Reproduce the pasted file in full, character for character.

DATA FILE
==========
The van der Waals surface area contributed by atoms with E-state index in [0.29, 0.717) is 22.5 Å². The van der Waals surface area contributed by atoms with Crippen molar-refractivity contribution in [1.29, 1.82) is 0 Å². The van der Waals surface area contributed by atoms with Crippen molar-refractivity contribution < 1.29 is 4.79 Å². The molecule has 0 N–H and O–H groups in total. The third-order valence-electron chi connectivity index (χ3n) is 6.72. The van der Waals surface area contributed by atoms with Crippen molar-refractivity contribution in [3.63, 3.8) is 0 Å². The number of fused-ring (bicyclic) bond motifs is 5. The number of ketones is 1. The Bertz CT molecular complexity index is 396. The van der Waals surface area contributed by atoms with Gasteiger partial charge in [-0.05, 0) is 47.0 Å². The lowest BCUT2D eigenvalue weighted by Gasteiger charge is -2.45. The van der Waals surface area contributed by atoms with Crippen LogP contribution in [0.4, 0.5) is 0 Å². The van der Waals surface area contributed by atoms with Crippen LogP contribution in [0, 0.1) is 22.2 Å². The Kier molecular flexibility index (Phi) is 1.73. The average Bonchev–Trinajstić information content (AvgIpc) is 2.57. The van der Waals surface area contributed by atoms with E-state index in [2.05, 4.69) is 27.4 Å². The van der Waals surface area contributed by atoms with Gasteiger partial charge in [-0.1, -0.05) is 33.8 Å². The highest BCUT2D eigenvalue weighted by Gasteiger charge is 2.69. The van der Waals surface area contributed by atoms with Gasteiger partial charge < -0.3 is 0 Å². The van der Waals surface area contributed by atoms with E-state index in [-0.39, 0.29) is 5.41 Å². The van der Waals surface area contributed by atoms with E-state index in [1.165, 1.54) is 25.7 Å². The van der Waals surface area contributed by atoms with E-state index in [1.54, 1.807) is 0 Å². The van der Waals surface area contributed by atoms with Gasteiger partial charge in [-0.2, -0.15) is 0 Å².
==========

The van der Waals surface area contributed by atoms with E-state index in [0.29, 0.717) is 22.5 Å². The van der Waals surface area contributed by atoms with Crippen molar-refractivity contribution in [1.29, 1.82) is 0 Å². The van der Waals surface area contributed by atoms with Crippen molar-refractivity contribution < 1.29 is 4.79 Å². The molecule has 0 N–H and O–H groups in total. The third-order valence-electron chi connectivity index (χ3n) is 6.72. The van der Waals surface area contributed by atoms with Crippen molar-refractivity contribution in [3.63, 3.8) is 0 Å². The number of fused-ring (bicyclic) bond motifs is 5. The number of ketones is 1. The Bertz CT molecular complexity index is 396. The van der Waals surface area contributed by atoms with Gasteiger partial charge in [-0.05, 0) is 47.0 Å². The lowest BCUT2D eigenvalue weighted by Gasteiger charge is -2.45. The van der Waals surface area contributed by atoms with Crippen LogP contribution in [0.4, 0.5) is 0 Å². The van der Waals surface area contributed by atoms with Crippen LogP contribution in [0, 0.1) is 22.2 Å². The Kier molecular flexibility index (Phi) is 1.73. The average Bonchev–Trinajstić information content (AvgIpc) is 2.57. The van der Waals surface area contributed by atoms with E-state index in [2.05, 4.69) is 27.4 Å². The van der Waals surface area contributed by atoms with Gasteiger partial charge in [-0.1, -0.05) is 33.8 Å². The highest BCUT2D eigenvalue weighted by Gasteiger charge is 2.69. The van der Waals surface area contributed by atoms with Gasteiger partial charge < -0.3 is 0 Å². The van der Waals surface area contributed by atoms with E-state index in [-0.39, 0.29) is 5.41 Å². The van der Waals surface area contributed by atoms with E-state index in [1.165, 1.54) is 25.7 Å². The van der Waals surface area contributed by atoms with E-state index in [1.54, 1.807) is 0 Å². The van der Waals surface area contributed by atoms with Gasteiger partial charge in [-0.2, -0.15) is 0 Å².